John C. Frémont

John C. Frémont

Infobox Governor
name = John Charles Frémont

order =
office = 3rd Military Governor of California
term_start = 1847
term_end = 1847
predecessor = Robert F. Stockton
successor = Stephen W. Kearny
order2 = United States Senator from California
term_start2 = September 9, 1850
term_end2 = March 3, 1851
predecessor2 =
successor2 = John B. Weller
order3 = 5th Territorial Governor of Arizona
term_start3 = 1878
term_end3 = 1881
predecessor3 = John Philo Hoyt
successor3 = Frederick Augustus Tritle
party_election4 = Republican
date of birth = birth date|1813|1|21|mf=y
place of birth = Savannah, Georgia, U.S.
date of death = death date and age|1890|7|13|1813|1|21
place of death = New York City, New York, U.S.
spouse = Jessie Benton Frémont
profession = Politician
party = Democrat, Republican
religion = Episcopalian

John Charles Frémont (January 21, 1813ndash July 13, 1890), was an American military officer, explorer, the first candidate of the Republican Party for the office of President of the United States, and the first presidential candidate of a major party to run on a platform in opposition to slavery. During the 1840s, that era's penny press accorded Frémont the sobriquet "The Pathfinder", which remains in use, sometimes as "The Great Pathfinder". [Adams, Dennis. [ "The Man for Whom Fort Fremont was Named"] . Beaufort County (SC) Library. "URL retrieved on February 1, 2007."] [ [ John Charles Fremont] . Sierra Nevada Virtual Museum. Biographies. "URL retrieved on February 19, 2007".]


Frémont was born in Savannah, Georgia. His ancestry is disputed. According to a 1902 genealogy of the Frémont family, he was the son of Anne Beverley Whiting, a prominent Virginia society woman, who after his birth married Louis-René Frémont, a penniless French refugee, in Norfolk on May 14, 1807. [Roy, Pierre-Georges. "La famille Frémont", Lévis, 1902. p. 84.] Louis-René Frémont was the son of Jean-Louis Frémont, a Québec City merchant, who was the immigrant son of Charles-Louis Frémont from Saint Germain en Laye near Paris. H.W. Brands, however, in his biography of Andrew Jackson, [Brands, H.W. Andrew Jackson: His Life and Times, Doubleday, 2005. p. 190.] states that Frémont was the son of Anne and Charles Fremon, and that Frémont added the accented "e" and the "t" to his name later in life. Many confirm he was in fact illegitimate, a social handicap he overcame by marrying Jessie Benton, the favorite daughter of the very influential senator from Missouri, Thomas Hart Benton (1782-1858).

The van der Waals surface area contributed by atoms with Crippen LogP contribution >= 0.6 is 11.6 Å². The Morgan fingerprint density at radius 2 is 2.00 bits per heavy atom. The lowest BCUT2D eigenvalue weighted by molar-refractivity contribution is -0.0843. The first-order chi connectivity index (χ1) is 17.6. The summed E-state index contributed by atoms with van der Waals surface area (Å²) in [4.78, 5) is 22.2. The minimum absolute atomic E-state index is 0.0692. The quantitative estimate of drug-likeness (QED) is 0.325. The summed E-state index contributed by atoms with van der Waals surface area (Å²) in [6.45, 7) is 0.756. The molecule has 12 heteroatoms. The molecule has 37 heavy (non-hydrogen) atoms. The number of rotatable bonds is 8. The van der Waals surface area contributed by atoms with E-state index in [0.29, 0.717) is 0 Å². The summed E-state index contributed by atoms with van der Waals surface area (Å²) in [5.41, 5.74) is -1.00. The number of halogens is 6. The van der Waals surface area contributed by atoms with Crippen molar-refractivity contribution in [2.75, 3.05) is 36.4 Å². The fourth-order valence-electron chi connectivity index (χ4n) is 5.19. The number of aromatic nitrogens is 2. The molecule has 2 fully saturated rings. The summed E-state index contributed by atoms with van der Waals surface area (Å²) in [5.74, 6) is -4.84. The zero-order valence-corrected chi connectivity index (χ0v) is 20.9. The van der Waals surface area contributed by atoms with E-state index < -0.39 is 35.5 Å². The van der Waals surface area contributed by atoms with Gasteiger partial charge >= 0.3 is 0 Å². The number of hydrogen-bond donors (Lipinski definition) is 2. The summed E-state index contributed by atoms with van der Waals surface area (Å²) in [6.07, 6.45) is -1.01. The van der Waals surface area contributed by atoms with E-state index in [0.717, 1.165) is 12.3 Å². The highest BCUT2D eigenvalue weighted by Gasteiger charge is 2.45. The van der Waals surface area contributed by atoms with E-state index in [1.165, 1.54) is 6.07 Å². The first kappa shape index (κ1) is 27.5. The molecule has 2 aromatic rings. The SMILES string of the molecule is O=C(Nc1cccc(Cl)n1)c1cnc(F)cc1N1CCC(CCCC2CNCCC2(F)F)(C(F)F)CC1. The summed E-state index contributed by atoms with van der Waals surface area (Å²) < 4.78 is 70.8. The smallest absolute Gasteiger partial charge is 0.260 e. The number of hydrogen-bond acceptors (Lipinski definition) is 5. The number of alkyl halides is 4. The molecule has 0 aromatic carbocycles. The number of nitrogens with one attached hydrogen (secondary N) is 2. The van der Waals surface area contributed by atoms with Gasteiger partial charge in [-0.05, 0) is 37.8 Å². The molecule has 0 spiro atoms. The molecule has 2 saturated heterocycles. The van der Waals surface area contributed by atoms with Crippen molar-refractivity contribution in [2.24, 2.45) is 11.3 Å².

Benton, Democratic Party leader for over 30 years in the Senate, championed the expansionist movement, a political cause that became known as "Manifest Destiny." The expansionists believed that the North American continent, from one end to the other, should belong to the citizens of the United States, and that getting those lands was the country’s destiny. This movement became a crusade for politicians like Benton and in his new son-in-law. Benton pushed appropriations through Congress for surveys of the Oregon Trail (1842), the Oregon Territory (1844), the Great Basin, and Sierra Mountains to California (1845). Through his power and influence, Benton got Frémont the leadership of these expeditions.

Frémont's great-grandfather, Henry Whiting, was a half-brother of Catherine Whiting who married John Washington, uncle of George Washington. [Robert H. Wynn, [ "John Charles Fremont, Explorer!"] , 'Bob and Brenda Exploring' Newsletter, March 2006, Issue No. 16. "URL retrieved on January 7, 2007".] [ [ "The Diaries of George Washington"] , Vol. 2, 1976. The George Washington Papers, The Library of Congress. "URL retrieved on January 7, 2007".] [ [ Geneological convolution] , RootsWeb. "URL retrieved on January 7, 2007".]


After attending the College of Charleston from 1829 to 1831, [ Notable Names Database - John C. Fremont] Frémont was appointed a teacher of Mathematics aboard the sloop USS Natchez. In July 1838 he was appointed a Second Lieutenant in the Corps of Topographical Engineers and assisted and led multiple surveying expeditions through the western territory of the United States and beyond. In 1838 and 1839 he assisted Joseph Nicollet in exploring the lands between the Mississippi and Missouri Rivers, and in 1841, with training from Nicollet, he mapped portions of the Des Moines River.

Frémont first met American frontiersman Kit Carson on a Missouri River steamboat in St. Louis, Missouri during the summer of 1842. Frémont was preparing to lead his first expedition and was looking for a guide to take him to South Pass. Carson offered his services, as he had spent much time in the area. The five-month journey, made with 25 men, was a success, and Frémont's report was published by the U.S. Congress. The Frémont report "touched off a wave of wagon caravans filled with hopeful emigrants" heading west.